Keynes or Cassel?

Krugman elaborates on Kevin O´Rourke.

Let me return for a minute to Kevin O’Rourke’s recent piece on the European summit. Aside from pointing out just how bad an idea the new super-stability pact is, O’Rourke makes an important observation about what the European experience teaches us about macroeconomics:

The world nowadays looks very much like the theoretical world that economists have traditionally used to examine the costs and benefits of monetary unions. The eurozone members’ loss of ability to devalue their exchange rates is a major cost. Governments’ efforts to promote wage cuts, or to engineer them by driving their countries into recession, cannot substitute for exchange-rate devaluation. Placing the entire burden of adjustment on deficit countries is a recipe for disaster.

And Krugman goes on to argue that:

Basically, European experience is very consistent with a Keynesian view of the world, and radically inconsistent with various anti-Keynesian notions of expansionary austerity and flexible prices.

The point about nominal wages is especially telling. Ireland has clearly — clearly — faced a massive demand shock; maybe Casey Mulligan will find some way to insist that 14.5 percent of the Irish work force has voluntarily decided to refuse employment, but it’s just not true. And Ireland is supposed to have flexible markets — remember, before the crisis it was hailed as an example of successful structural reform.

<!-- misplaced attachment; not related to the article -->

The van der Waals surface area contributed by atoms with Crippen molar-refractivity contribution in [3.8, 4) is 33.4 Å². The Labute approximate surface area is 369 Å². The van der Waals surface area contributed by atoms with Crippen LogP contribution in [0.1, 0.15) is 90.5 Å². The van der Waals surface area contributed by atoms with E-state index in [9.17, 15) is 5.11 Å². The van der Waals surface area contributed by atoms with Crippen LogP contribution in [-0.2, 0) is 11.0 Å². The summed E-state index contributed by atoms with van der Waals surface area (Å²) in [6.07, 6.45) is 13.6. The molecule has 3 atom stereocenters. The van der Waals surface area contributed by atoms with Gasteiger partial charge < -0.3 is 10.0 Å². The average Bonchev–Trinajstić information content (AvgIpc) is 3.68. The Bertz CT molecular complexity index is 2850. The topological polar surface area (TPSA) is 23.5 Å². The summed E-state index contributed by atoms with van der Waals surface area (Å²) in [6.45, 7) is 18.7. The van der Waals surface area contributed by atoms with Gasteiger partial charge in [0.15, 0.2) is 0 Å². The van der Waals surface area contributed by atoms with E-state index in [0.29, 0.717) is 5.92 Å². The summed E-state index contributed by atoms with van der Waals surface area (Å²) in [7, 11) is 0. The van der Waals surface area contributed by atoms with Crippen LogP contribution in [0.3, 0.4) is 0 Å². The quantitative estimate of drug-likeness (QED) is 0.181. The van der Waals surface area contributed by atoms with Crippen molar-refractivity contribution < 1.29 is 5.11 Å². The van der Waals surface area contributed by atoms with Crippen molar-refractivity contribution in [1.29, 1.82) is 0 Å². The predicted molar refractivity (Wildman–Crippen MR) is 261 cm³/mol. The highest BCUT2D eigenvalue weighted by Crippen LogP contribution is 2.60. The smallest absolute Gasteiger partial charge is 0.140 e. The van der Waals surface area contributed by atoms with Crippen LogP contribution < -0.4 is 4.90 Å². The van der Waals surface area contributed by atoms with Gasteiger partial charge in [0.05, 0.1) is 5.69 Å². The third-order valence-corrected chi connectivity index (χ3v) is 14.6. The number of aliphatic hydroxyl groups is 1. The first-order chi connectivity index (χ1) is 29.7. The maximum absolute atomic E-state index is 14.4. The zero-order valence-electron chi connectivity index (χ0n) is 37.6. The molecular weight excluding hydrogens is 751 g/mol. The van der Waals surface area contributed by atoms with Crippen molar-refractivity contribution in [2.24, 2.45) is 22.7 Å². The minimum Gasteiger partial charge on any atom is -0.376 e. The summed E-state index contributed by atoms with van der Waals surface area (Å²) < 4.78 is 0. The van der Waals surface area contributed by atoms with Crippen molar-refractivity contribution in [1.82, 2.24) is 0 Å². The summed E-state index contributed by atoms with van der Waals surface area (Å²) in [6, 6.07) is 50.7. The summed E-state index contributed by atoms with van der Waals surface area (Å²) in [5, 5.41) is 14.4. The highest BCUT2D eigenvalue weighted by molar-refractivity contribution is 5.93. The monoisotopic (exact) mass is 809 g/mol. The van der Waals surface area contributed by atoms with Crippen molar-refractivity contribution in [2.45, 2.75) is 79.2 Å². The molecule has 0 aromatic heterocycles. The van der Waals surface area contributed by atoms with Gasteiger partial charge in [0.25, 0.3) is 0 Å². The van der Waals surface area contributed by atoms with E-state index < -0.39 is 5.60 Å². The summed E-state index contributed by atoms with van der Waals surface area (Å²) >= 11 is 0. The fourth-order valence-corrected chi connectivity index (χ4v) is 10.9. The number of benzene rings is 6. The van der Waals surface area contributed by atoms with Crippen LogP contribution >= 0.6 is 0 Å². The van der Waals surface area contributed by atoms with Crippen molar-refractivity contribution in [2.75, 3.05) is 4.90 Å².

Early this year I wrote a post in which I had this graph, confirming Ireland´s greater market flexibility (“shock absorbers”). (Where OCA stands for “Optimal Currency Area”)

But European experience, much like the US experience (which is not burdened by “treaty straightjackets” or “German meanness”), is even more consistent with a Casselian (Gustav Cassel) view of the world in which again, according to Doug Irwin:

Unlike Keynes or Hayek, Cassel explained both how a country could get into a depression (deflation due to tight monetary policies) and how it could get out of one (monetary expansion).

Present day inflation targeting certainly makes outright deflation something rare, but monetary action, independently, continues to have a strong effect on nominal spending (aggregate demand). In this case it is not inconceivable that with the appropriate monetary policy you could even get “expansionary austerity”!

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